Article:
Another flight of arrows slams home with a meaty thunk but too few enemy fall. The undead Thrall keep coming, emerging from the waters of the ford relentlessly, lurching forward at an inexorable pace.
Outnumbered, you retreat your small group to the hill overlooking the ford, guarding your archers carefully with the steel-clad men-at-arms as Ghols are circling nearby. The pace is relentless.
Your dwarf races forward, covered by the bowmen, and hurls a flaming explosive bottle into a packed mass of undead. “Fire in the hole” he shrieks, scampering madly away as the explosive detonates, sending a cascade of bilious blood, limbs and heads hurtling through the air. A falling severed head fells one of your wounded swordsmen. Bodies, blood and abandoned weapons are littered across the landscape in a scorched and agonizing trail.
But the Thrall keep coming, now joined by the Souless, ghost-like wraiths hurtling all-too-real spears. More men fall. The archers are few in number now, and cannot keep the Thrall at a distance. The men-at-arms surge forward and swords begin to slash. The Thrall are falling. The archers turn their shots on the souless who, grinning, drift out of range.
Then it happens…
“Look out” screams a dwarf, hurtling a bomb into the densely packed melee of men and undead. The explosion obliterates the remaining Thrall, but slaughters all but one swordsman. “Sorry about that!” the dwarf apologizes, but it is, literally, his last words as three Ghol hammer him into the earth before turning and killing your now retreating bowmen. Your last swordsman turns to flee….
Thus ends a typical level in Myth: The Fallen Lords, a game that brought real-time tactical warfare and strategy out of the trap of “chopping trees’ and “mining gold.” There were no resources to be developed, no specialty buildings to be created – just raw, unadulterated action with the only resource being your ability to control and manage your troops.
Developed by Bungie (who brought us Halo, post-Myth) Myth arrived on the PC gaming scene in 1997, bringing with it such innovations as 3D terrain, real-world physics and barely controllable homicidal dwarves. For once in a game, hills and terrain actually mattered, formations mattered. Often your ability to survive and complete a level was utterly dependent on how well you read the landscape and positioned your forces. The high ground was vital, as were choke points, ranged weapons and understanding your troops various capabilities.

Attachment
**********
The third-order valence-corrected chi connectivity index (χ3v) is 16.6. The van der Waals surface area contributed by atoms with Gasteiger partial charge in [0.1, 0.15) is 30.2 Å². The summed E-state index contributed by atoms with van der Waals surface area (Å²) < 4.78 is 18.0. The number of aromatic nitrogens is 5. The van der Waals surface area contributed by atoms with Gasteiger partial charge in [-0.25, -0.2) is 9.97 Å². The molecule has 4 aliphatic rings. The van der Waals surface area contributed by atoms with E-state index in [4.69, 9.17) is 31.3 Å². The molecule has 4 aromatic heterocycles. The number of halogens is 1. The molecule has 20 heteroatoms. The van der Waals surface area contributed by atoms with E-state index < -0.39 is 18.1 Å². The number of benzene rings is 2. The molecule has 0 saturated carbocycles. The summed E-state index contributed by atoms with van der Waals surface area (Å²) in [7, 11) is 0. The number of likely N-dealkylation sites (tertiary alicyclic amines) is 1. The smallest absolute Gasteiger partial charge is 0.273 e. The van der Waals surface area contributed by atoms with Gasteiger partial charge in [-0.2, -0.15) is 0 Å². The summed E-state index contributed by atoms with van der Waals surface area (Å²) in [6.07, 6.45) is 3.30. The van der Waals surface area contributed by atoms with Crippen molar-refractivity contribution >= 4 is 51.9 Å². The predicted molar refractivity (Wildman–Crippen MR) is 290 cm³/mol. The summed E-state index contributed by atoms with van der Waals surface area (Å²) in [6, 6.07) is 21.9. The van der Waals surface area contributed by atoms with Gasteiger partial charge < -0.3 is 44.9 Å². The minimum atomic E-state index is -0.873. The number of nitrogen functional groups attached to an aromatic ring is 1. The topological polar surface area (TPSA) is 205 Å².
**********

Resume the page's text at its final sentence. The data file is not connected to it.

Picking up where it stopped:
Formations were multifaceted and an absolute necessity. You needed to understand when and where a loose-line versus a tight diamond would work best. Understanding and managing your various units helped you win your war. Wandering through a level without paying attention would leave you easy meat for the Dark.
Throw in the terrific physics engine (mostly of note when things blew up), a tight, well-written plot, great voice-acting (the narration is particularly powerful), well-balanced levels, varied missions, appropriately horrific enemies in exquisite varieties, great atmosphere and Myth: The Fallen Lords was a first-rate PC game. Frankly Myth is still more enjoyable and original then many of the new games hitting the market. Myth offers both an involving single-player game and a terrific multi-player gaming experience.
Myth II: Soulblighter continued the series, with a sequel set 20 years after the events of the original game. With improvements in gameplay and more finesse in the controls, Myth II, if anything, was an even better gaming experience that improved upon the original in multiple ways.
Alas, the high-quality series was brought to a halt when Microsoft purchased Bungie, leaving the rights to Myth with Take Two interactive. Take Two farmed out Myth III to Mumbo Jumbo Software and released what was widely considered to be an inferior sequel. The Myth online community however was very strong and has developed a wide range of mods and add-ons including a version based on fuedal Japan, a Civil War variation and a squad-based WWII modification called Axis and Allies.
You can still find Myth: The Total Codex kicking around in the discount bins of your local store on occasion. Total Codex includes Myth I & II, a number of free mods and a free single-player campaign called Chimera.
If you have never experienced the sheer joy of tossing explosives on a massed formation of Mauls, or peppering a wight with arrows from a distance to watch the resultant landscape-distorting explosion, then you should pick up a copy of Myth. It is huge, terrific gaming fun!
For more info on Myth, drop by Wikipedia.
Myth and Myth II are rated M (Mature) by the ESRB for Animated Blood & Gore, Animated Violence. These games can also be found on: Mac.